If you have your sights set on starting your career in BigLaw, you likely have clear expectations for your summer associate experience. However, the COVID-19 pandemic forced change, including to summer associate programs and their accompanying interview processes, and it might seem intimidating to ask about these changes while doing your pre-interview employer research. Callback interviews will give you the opportunity to ask questions and learn how each firm managed its summer programs in 2020 to gain a better understanding of each firm’s plans for next year's program. Here are three important questions to ask potential employers to help you make an informed decision about where to work
Question 1: How will a virtual summer program compare to an in-person program?
With the onset of the delta variant and new hotspots popping up, it may not be clear to firms at this time whether it is safe to have an in-person summer program. A firm should be able to outline the key ways in which a virtual program will differ from an in-person program, however.
In assessing whether a virtual program will accomplish the same goals as an in-person program, consider asking about the following key areas.
Meaningful Attorney Interactions
One of the main goals of any summer program is for you to get to know the lawyers at the firm and have them get to know you. Connecting in a meaningful way while working virtually can seem daunting, but regular contact with smaller groups will help to build connections. Ask prospective firms how they fostered connections during last year's summer program and what they will implement next year if the program is virtual again. Think about the types of events and opportunities that fit your networking style—especially in a remote situation. For example, if you find it difficult to interact on large video calls, seek out firms that incorporate small-group and one-on-one opportunities as well. Search for the dynamic that will best help you get to know the firm’s culture.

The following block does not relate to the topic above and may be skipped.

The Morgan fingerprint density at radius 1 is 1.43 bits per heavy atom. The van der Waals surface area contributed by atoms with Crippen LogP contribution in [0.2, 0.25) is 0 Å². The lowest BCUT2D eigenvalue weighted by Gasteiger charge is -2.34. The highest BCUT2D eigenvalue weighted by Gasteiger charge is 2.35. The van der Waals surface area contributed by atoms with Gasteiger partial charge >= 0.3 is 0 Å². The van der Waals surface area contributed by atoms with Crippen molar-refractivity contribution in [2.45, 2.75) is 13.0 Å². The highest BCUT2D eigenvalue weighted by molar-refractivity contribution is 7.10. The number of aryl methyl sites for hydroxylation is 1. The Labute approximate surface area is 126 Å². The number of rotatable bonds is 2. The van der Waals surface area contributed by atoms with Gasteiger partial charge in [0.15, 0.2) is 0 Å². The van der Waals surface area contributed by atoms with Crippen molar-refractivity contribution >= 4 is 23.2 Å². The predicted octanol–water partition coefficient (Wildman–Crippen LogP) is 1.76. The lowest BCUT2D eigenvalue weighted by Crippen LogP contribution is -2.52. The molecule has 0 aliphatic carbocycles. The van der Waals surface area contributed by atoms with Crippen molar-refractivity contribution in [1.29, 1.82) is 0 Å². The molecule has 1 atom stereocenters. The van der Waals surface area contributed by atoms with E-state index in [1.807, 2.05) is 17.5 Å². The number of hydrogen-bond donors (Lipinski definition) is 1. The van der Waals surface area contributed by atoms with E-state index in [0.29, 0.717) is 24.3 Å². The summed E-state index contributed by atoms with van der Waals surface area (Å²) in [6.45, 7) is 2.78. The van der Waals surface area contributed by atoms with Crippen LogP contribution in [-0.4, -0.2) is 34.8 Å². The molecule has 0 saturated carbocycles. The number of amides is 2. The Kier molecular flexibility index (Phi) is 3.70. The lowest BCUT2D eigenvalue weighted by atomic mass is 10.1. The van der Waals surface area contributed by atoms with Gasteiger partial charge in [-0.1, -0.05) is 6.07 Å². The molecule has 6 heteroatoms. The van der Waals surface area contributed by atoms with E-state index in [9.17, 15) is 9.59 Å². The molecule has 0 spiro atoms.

Willkie provided summer associates with several opportunities to facilitate such interactions, including mentor pods, summer integration groups, one-on-one meetings with department heads, and virtual lunches. Summer associates were also invited to join programming hosted by our affinity groups. Smaller group meetings were scheduled at least weekly with topics distributed in advance to foster engagement and interaction, and summer associates had opportunities to meet with firm clients and alumni to gain a broader understanding of our business.
Professional development comes in many forms, but the two primary opportunities are training programs and client work. When evaluating training programs, ask about the differences between in-person and virtual training opportunities. Consider looking for a firm that invests in your success by offering you more specific, in-depth training in the practice area(s) you may want to join, rather than only providing high-level department overviews. For example, Willkie adapted our long-standing mock summary judgment workshop and a corporate negotiations seminar to an interactive virtual format that provided summer associates with a hands-on learning experience and opportunities for meaningful collaboration with their peers.